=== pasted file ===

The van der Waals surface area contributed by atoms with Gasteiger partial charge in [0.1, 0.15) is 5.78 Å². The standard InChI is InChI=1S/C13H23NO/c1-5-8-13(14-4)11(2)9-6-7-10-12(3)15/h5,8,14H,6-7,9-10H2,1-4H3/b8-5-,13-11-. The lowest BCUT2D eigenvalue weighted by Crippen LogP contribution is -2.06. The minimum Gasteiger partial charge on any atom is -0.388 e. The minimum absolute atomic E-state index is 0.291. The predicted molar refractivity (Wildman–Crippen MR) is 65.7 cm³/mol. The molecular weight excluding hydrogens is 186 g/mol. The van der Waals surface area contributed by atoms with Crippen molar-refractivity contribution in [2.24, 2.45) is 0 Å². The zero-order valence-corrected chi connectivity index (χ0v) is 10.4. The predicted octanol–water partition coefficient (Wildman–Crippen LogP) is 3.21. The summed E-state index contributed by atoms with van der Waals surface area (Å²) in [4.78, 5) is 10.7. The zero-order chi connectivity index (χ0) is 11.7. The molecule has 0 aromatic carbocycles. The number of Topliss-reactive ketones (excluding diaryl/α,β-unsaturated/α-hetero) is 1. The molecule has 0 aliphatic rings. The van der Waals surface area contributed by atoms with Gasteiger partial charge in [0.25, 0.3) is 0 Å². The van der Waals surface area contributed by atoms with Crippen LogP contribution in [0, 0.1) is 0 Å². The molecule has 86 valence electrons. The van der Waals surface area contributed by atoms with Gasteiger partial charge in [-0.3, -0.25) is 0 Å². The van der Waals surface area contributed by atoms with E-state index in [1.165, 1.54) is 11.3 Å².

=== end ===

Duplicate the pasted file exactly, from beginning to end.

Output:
The van der Waals surface area contributed by atoms with Gasteiger partial charge in [0.1, 0.15) is 5.78 Å². The standard InChI is InChI=1S/C13H23NO/c1-5-8-13(14-4)11(2)9-6-7-10-12(3)15/h5,8,14H,6-7,9-10H2,1-4H3/b8-5-,13-11-. The lowest BCUT2D eigenvalue weighted by Crippen LogP contribution is -2.06. The minimum Gasteiger partial charge on any atom is -0.388 e. The minimum absolute atomic E-state index is 0.291. The predicted molar refractivity (Wildman–Crippen MR) is 65.7 cm³/mol. The molecular weight excluding hydrogens is 186 g/mol. The van der Waals surface area contributed by atoms with Crippen molar-refractivity contribution in [2.24, 2.45) is 0 Å². The zero-order valence-corrected chi connectivity index (χ0v) is 10.4. The predicted octanol–water partition coefficient (Wildman–Crippen LogP) is 3.21. The summed E-state index contributed by atoms with van der Waals surface area (Å²) in [4.78, 5) is 10.7. The zero-order chi connectivity index (χ0) is 11.7. The molecule has 0 aromatic carbocycles. The number of Topliss-reactive ketones (excluding diaryl/α,β-unsaturated/α-hetero) is 1. The molecule has 0 aliphatic rings. The van der Waals surface area contributed by atoms with Gasteiger partial charge in [0.25, 0.3) is 0 Å². The van der Waals surface area contributed by atoms with Crippen LogP contribution in [0, 0.1) is 0 Å². The molecule has 86 valence electrons. The van der Waals surface area contributed by atoms with Gasteiger partial charge in [-0.3, -0.25) is 0 Å². The van der Waals surface area contributed by atoms with E-state index in [1.165, 1.54) is 11.3 Å².